Overwatch: The Birth of a Sport

After enjoying the opening of the Overwatch League in LA, we reflect on what could be a pivotal moment in the fortunes of competitive gaming.

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When our parents and grandparents went to the stadium to watch a football match, standing on the terraces as they cheered their local team, they probably would never have imagined what the game would turn into during the twenty-first century. Multi-million deals, merchandise everywhere, dedicated media, millions of fans all over the world sharing billions of words online as they discuss and analyse every aspect of every single game. Our grandparents, in short, went to the stadium to watch a match unfold, but over time, they also witnessed the transformation of a game into a sport and, above all, into a cultural phenomenon. We're recalling this because with the birth of the Overwatch League, we too are witnessing the same process: the transformation of a video game into an Esport and, perhaps, into a new cultural chapter in our history.

The problem is that football has taken more than fifty years to turn into the product we all know today. The world of video games runs at a much faster speed, and consequently, everything has to happen faster. The challenge is, therefore, a difficult one; we not only have to change the way we think about competitive gaming, but we also have to do it in just a few years, maybe months.

Thus, for the Overwatch League, Blizzard has chosen to follow a model that has proven itself commercially viable in the United States, and which is used by all the major sports leagues in the country: the franchise model. It's a system in which the teams are not created spontaneously or organically, as happened, for example, with the big clubs in European football, but in which a private company creates a team and acquires the rights to represent a certain territory. In this way, in a very period of short time, it's possible to have an entire championship with a number of teams to cover the major metropolitan areas of the country and, in the case of the Overwatch League, crucial territories such as China, South Korea, and the UK.


This allowed the Overwatch League to start the championship in style: twelve teams, each composed of some of the best players in the world, catchy logos, splendidly-made merchandise, and an arena where fans and journalists can be welcomed. A new professional league was created, and with it, a sporting event was born. It's genuinely American one, of course, but it's still a new and honest competition.

But there is a problem: at the moment, this is a league without a real fan base. Although Overwatch is loved by a huge number of players, the fact that some of them would choose to follow the championship is not a certainty. And, even more so, the fact that they choose to cheer for a team created six months ago is even less obvious. It matters little if the team bears the name of a city: at the moment, there is a certain distrust that's leading fans to approach the sport with caution. This is not necessarily a bad thing, and looking at the Overwatch League with the innocent eyes of the fan that has not yet turned into a fanatical supporter, you can better appreciate the technical aspects of each game and the skill of every single player. But, at the same time, it lacks that almost religious aspect that leads each supporter to worry about the results of their team as if it were the health of a member of the family. For this reason, the first major obstacle to overcome is to build a story, a narrative, something that pushes players to build a network of preferences and dislikes.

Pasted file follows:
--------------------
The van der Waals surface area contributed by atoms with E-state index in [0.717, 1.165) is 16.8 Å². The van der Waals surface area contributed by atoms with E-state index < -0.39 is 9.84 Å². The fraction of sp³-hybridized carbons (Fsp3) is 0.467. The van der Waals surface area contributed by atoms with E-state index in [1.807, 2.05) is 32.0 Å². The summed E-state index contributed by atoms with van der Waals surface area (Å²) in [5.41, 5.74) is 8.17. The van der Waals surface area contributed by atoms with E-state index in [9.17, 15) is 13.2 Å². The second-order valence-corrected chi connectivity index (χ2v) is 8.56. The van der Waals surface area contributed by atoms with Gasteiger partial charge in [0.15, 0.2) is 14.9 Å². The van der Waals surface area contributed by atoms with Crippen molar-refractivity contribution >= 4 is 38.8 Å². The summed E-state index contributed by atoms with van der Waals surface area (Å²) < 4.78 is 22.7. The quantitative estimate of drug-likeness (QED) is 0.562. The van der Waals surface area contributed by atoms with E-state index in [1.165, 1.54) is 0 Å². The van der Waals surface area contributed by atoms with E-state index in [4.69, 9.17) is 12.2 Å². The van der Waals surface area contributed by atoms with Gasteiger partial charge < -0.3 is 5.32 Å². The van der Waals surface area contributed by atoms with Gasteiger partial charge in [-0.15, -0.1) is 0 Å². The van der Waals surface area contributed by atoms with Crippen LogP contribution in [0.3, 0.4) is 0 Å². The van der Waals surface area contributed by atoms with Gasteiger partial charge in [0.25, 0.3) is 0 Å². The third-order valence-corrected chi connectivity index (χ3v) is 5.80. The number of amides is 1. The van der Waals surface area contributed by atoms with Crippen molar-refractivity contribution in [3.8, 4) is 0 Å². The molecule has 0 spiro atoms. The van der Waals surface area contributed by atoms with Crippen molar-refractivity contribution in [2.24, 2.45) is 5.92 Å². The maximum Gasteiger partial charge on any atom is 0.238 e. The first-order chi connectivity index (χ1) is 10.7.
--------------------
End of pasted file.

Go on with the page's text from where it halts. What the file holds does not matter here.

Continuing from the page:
Photo: Overwatch League

In fact, after the first press conferences on the opening day of the Overwatch League, the first seeds of this narrative have already been sown. For example, the two teams from Los Angeles arrived at the Blizzard Arena aware that they had a large section of the local crowd on their side, Shanghai was experiencing the pressure of being the only team to represent China, while the players from Seoul Dynasty are so good and confident of their abilities that they could well turn out to be that winning team that nobody but their loyal supports can warm to. It's evident that there will be a time and way to instil those elements in the audience's head, to turn a mere sympathiser into a huge fan, or turn a good player into a star of the sport. Blizzard has created the sport, now we all have to help create the sportsmen.

In short: the Overwatch League is something innovative, an attempt to build a new community around what, for many, is "just" a video game. Blizzard sees a future where we talk about esports as we do today about football or basketball, in which the teams represent a territory and with it a series of supporters, where the value of honest competition can emerge and flourish. For years, esports have pursued the same goals, but now more than ever with the Overwatch League, we have seen Blizzard's clear intention to educate and involve the public, to draw them in and keep them engaged. Blizzard wants everyone to understand that sport can be found in unconventional places. This, ladies and gentlemen, could be a historic moment.

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REVIEW. Written by Rasmus Lund-Hansen

"Overwatch is, without a doubt, the best multiplayer-shooter I've ever had my hands on."

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